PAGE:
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Deeply concerned about allegations raised by PM Trudeau against India: Antony Blinken

US Secretary of State Antony Blinken has said America is deeply concerned about Canadian Prime Minister Justin Trudeau's allegations of India's potential involvement in the killing of a Sikh separatist and that it would be important that New Delhi works with Ottawa on this investigation.

Speaking at a press conference here on Friday, Blinken said the US has engaged directly with the Indian government on the issue and the most productive thing would be the completion of this investigation.

Tensions flared between India and Canada early this week following Trudeau's explosive allegations of the "potential" involvement of Indian agents in the killing of Khalistani extremist Hardeep Singh Nijjar in British Columbia on June 18. India had designated Nijjar as a terrorist in 2020.

India angrily rejected the allegations as "absurd" and "motivated", and expelled a senior Canadian diplomat in a tit-for-tat move to Ottawa's expulsion of an Indian official over the case.

Responding to a question on Trudeau's allegations against India, Blinken said, "Let me say a few things about this. First, we are deeply concerned about the allegations that Prime Minister Trudeau has raised." "We have been consulting throughout very closely with our Canadian colleagues, and not just consulting, coordinating with them on this issue. And from our perspective, it is critical that the Canadian investigation proceeds and it would be important that India work with the Canadians on this investigation.

"We want to see accountability and it's important that the investigation runs its course and leads to that result," he said.

Blinken was also asked about reports that President Joe Biden "personally" raised the issue with Prime Minister Narendra Modi.

"I'm not going to characterise or otherwise speak to diplomatic conversations that we have.

"We've been engaged directly with the Indian government as well. And again, I think the most productive thing that can happen now is to see this investigation move forward (and) be completed. And we would hope that our Indian friends would cooperate with that investigation as well," the Secretary of State said.

He said the US is "extremely vigilant about any instances of alleged transnational repression" and takes them "very, very seriously".

"And I think it's important more broadly for the international system that any country that might consider engaging in such acts (does) not do so. So it's something that we're also focused on in a much broader way," Blinken said.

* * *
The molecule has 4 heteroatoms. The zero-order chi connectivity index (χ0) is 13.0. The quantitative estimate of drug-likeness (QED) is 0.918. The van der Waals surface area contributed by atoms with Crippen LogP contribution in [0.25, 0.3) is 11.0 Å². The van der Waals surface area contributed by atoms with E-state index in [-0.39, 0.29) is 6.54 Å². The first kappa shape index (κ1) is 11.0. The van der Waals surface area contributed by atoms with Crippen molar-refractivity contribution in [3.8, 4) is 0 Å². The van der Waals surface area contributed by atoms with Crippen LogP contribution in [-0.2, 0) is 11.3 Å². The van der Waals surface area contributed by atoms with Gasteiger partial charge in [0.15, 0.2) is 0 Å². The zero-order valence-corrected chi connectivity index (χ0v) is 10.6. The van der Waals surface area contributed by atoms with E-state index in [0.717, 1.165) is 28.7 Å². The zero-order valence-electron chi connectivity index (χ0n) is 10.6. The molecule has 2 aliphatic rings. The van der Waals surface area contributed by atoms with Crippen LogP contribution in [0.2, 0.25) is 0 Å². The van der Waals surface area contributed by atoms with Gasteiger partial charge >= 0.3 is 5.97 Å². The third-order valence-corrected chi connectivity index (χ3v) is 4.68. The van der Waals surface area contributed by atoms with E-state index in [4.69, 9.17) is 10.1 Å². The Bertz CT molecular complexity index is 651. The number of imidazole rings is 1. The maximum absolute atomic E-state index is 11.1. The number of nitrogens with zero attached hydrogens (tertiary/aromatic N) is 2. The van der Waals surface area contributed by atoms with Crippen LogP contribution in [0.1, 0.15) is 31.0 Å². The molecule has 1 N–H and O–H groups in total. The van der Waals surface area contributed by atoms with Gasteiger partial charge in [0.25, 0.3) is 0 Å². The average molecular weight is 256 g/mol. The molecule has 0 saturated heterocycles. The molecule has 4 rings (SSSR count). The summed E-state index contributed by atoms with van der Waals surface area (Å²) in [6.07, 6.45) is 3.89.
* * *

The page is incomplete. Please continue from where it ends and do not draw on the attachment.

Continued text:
Nijjar, 45, the chief of the banned Khalistan Tiger Force (KTF), was one of India's most-wanted terrorists who carried a cash reward of Rs 10 lakh on his head. He was shot dead outside a gurdwara in Surrey.

While Canada hasn't yet provided any public evidence to back its claims, a media report citing Canadian government sources said that Ottawa's allegations are based on both human and signals intelligence and inputs from an ally the Five Eye intelligence network.

The Five Eyes network is an intelligence alliance consisting of the United States, the United Kingdom, Australia, Canada and New Zealand.

The Canadian government has amassed both human and signals intelligence in a months-long investigation of the Sikh man's death that has inflamed relations with India, CBC News, a division of the Canadian Broadcasting Corporation, reported on Thursday quoting sources.

That intelligence includes communications involving Indian officials themselves, including Indian diplomats present in Canada, according to Canadian government sources.

Prime Minister Trudeau on Thursday said Canada is not looking to "provoke or cause problems" with India as he urged New Delhi to take the matter "extremely seriously" and work with Ottawa to "uncover the truth".

India asked Canada to come down hard on terrorists and anti-India elements operating from its soil and suspended visa services for Canadians.

India also asked Canada to downsize its diplomatic staff in the country, arguing that there should be parity in strength and rank equivalence in the mutual diplomatic presence. The size of Canadian diplomatic staff in India is larger than what New Delhi has in Canada.

The India-Canada ties had been reeling under some strain for the last few months in view of increasing activities of the pro-Khalistani elements in the North American country. India believes the Trudeau government is not addressing its genuine concerns.


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